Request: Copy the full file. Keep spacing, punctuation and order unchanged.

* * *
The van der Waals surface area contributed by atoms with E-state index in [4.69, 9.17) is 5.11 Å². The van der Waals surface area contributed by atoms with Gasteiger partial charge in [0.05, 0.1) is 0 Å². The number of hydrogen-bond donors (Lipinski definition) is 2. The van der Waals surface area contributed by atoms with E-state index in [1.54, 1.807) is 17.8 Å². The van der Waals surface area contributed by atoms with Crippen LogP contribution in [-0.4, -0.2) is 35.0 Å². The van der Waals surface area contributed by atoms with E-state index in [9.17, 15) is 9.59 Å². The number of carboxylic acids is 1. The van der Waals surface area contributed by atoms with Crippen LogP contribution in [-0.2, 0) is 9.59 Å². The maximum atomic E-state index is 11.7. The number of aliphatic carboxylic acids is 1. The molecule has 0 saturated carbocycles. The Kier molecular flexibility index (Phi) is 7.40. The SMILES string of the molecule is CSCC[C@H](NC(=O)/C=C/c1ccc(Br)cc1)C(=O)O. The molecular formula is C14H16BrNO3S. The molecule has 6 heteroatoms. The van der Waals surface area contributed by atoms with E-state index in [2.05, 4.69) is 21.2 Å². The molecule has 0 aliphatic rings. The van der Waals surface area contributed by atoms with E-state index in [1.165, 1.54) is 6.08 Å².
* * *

The van der Waals surface area contributed by atoms with E-state index in [4.69, 9.17) is 5.11 Å². The van der Waals surface area contributed by atoms with Gasteiger partial charge in [0.05, 0.1) is 0 Å². The number of hydrogen-bond donors (Lipinski definition) is 2. The van der Waals surface area contributed by atoms with E-state index in [1.54, 1.807) is 17.8 Å². The van der Waals surface area contributed by atoms with Crippen LogP contribution in [-0.4, -0.2) is 35.0 Å². The van der Waals surface area contributed by atoms with E-state index in [9.17, 15) is 9.59 Å². The number of carboxylic acids is 1. The van der Waals surface area contributed by atoms with Crippen LogP contribution in [-0.2, 0) is 9.59 Å². The maximum atomic E-state index is 11.7. The number of aliphatic carboxylic acids is 1. The molecule has 0 saturated carbocycles. The Kier molecular flexibility index (Phi) is 7.40. The SMILES string of the molecule is CSCC[C@H](NC(=O)/C=C/c1ccc(Br)cc1)C(=O)O. The molecular formula is C14H16BrNO3S. The molecule has 6 heteroatoms. The van der Waals surface area contributed by atoms with E-state index in [2.05, 4.69) is 21.2 Å². The molecule has 0 aliphatic rings. The van der Waals surface area contributed by atoms with E-state index in [1.165, 1.54) is 6.08 Å².